7/3/13 – Engadine Marathon: three days to go

A nice flat bit of marathon course near Samedan

A nice flat bit of marathon course near Samedan

In three days’ time I’ll attempt to cover 42km on cross-country skis in the Engadine Marathon.

There’s no reason why I shouldn’t succeed; after all, 11,000 people do so each year, some of them less fit and less confident on flippy little langlauf skis than me.

What strikes me is that I’ll be exercising for four hours continually (Rivella and banana breaks excepted), which I have never done before. Cross-country skiing looks gentle but is surprisingly dynamic, and I the skating style definitely feels like proper exercise (I’m sure the classic style does too; I haven’t tried it).

PJ going smoothly up a hill during practice, 4km from the finish of the Engadine Marathon

PJ going smoothly up a hill during practice, 4km from the finish of the Engadine Marathon

My training regime (if you can call it that), the start of which I outlined in my last post, has continued as follows:

Feb 26 – 45min yoga in lunch break

Feb 27 – 1hr yoga

Feb 28 – 45min horse ride

March 1 – 25min run on treadill, covering 4.3km

March 2 – 1hr horse ride and 30min shovelling muck (good for arms and core)

March 3 – 2hr horse ride (including on foot up Leith Hill, to give the horse a rest and make me puff instead) and 30min bike ride up Pitch Hill

March 4 – ZERO! (Or is it called a rest day?)

March 5 – 25min Boris bike ride round Hyde Park in beautiful sunshine, plus a 3min sprint from the Tube to check-in at Heathrow airport while cutting it fine en route to Switzerland

This is the sorry sight I was after 15km - only just over a third of the distance we'll go on Sunday

This is the sorry sight I was after 15km – only just over a third of the distance we’ll go on Sunday

March 6 –  15km cross-country skiing (we are in the Engadine now) followed by near collapse. Maybe it’s the altitude

March 7 – 22km of cross-country skiing: barely more than half of the distance we’re in for on Sunday but it still took nearly 2hr30

Before our half-marathon this morning we had a lesson (PJ’s idea – thank goodness one of us has some sense), to knock some proper technique into us.

Nora, our young Swiss instructor, who has completed the marathon in 2hr19min, began with the basics after watching me skate up and down a few times outside the Langlauf Centre at Pontresina.

Mostly, it was about how to push. “Don’t lift your hands above the level of your shoulders, and keep your poles angled backwards – you must never see your ski pole basket,” she said.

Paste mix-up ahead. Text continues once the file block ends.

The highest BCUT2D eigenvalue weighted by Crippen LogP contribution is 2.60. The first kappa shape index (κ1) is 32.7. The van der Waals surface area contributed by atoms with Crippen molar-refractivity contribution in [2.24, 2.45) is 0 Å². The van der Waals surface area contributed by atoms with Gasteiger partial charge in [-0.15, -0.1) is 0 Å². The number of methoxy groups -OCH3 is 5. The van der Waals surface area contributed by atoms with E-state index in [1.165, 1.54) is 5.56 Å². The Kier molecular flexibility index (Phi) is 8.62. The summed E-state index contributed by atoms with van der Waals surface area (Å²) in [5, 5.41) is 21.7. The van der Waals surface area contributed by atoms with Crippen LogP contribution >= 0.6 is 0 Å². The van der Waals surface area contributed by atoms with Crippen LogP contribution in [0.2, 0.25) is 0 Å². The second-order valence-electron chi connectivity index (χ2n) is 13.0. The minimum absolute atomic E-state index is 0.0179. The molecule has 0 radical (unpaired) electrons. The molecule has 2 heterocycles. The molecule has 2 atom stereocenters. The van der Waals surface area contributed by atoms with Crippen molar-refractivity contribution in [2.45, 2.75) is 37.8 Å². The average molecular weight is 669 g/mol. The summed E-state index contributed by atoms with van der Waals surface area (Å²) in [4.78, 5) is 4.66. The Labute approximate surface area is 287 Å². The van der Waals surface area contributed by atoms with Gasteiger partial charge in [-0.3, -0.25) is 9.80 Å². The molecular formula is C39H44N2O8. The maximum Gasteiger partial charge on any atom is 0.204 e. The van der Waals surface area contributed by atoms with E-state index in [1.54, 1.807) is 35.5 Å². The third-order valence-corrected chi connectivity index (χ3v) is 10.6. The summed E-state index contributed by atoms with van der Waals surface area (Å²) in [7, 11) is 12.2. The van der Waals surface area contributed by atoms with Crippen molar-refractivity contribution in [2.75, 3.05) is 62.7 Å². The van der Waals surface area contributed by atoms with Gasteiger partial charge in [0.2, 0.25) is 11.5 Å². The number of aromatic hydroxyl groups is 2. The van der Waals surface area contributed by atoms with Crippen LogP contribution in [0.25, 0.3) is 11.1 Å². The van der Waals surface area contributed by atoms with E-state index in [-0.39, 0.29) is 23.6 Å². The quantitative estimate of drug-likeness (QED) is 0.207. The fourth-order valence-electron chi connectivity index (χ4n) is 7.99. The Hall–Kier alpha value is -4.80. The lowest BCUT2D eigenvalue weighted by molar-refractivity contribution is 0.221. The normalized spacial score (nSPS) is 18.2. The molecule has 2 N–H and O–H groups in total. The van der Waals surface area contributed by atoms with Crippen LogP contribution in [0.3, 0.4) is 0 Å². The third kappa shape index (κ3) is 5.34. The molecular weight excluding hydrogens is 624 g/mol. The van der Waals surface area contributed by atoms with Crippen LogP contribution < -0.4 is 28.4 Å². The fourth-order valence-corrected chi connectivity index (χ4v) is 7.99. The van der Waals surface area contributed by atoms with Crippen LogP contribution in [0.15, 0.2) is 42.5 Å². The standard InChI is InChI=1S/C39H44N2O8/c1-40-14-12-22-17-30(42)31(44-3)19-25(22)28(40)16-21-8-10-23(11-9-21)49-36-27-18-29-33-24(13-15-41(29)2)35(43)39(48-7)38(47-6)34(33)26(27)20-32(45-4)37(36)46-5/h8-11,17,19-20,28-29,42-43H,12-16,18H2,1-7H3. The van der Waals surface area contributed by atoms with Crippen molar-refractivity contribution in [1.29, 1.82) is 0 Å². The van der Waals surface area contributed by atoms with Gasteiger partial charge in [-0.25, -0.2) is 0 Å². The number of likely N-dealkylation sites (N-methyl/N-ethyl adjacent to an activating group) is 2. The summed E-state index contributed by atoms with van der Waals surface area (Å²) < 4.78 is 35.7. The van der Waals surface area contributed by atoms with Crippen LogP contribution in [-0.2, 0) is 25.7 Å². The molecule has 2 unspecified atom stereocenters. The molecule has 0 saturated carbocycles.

“Bring your hands back to the front each time you have finished pushing, don’t take a break there – if you take a break, make it at the front.” She added that extra power could be gained by releasing the grip at the end of each push and therefore making the push longer.

Then, it was about when to push. To date I had been doing a haphazard combination of double-push (both poles at once) and single (one at a time), depending on gradient and speed.

But actually there are several official types of push/step, the “two-one” (push with both poles every other step), the “one-one” (push with both poles every step, saying to yourself ‘sticks, ski, sticks, ski’) and the “asymmetrical” (push with both poles every other step, but at an angle, for going up cambered hills).

So what was that one-pole-at-a-time push I was doing yesterday?

“That,” Nora said with disdain, “is the lady-step.”

She conceded, however, that the lady-step can be useful for hills. There is a correct way of doing it, single-poling at the same time as the opposite ski, with the pole parallel to the ski.

Despite all these excellent tips, and a marked improvement in technique, after today’s post-lesson, 22km-long practice I was ready to drop. And I don’t think it’s just down to the altitude…

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26/2/13 – Engadine marathon: 12 days to go

Only 42km to go... Racers set off in last year's Engadine cross-country marathon

Only 42km to go… Racers set off in last year’s Engadine cross-country marathon

I am 10 days into my fitness regime in preparation for the Engadine marathon, a 26-mile cross-country ski race I’m doing for the first time on Sunday, March 10.

I entered last year but tripped over while out running a month beforehand and hurt my shoulder, so I went as a spectator instead.

This time I’m all booked up to go and it doesn’t look as though I will get out of it.

This didn’t really register until just under a month before race day, at which point I vowed to ‘do something’ every day – especially when I saw that among the other British racers entered are certain Middleton siblings who made impressive times in the much longer Vassaloppet last year.

Anyway, here’s how my preparation has turned out so far…

February 13 – 1hr yoga at lunchtime (ought to start gently, I reasoned…).

February 14 – 2 x circuits of Hyde Park on a Boris bike at lunchtime, as fast as I could, starting at Victoria (about 45min in total). It was warm, sunny, busy and pretty hazardous: I had a near-head-on with a Boris-tourist who didn’t know we Brits are used to riding on the left.

February 15 – In Scotland for a long weekend after getting the overnight sleeper train to Inverness. About 2hr of downhill skiing at Aviemore (little effort, much fun) and 90min walking up Cairngorm on skins (much effort, just as much fun).

February 16 – 90min of cross-country skiing on the excellent trails of Clashindarroch Forest on borrowed skating skis and boots, and a 50min hike to the top of the Cairngorm funicular on foot.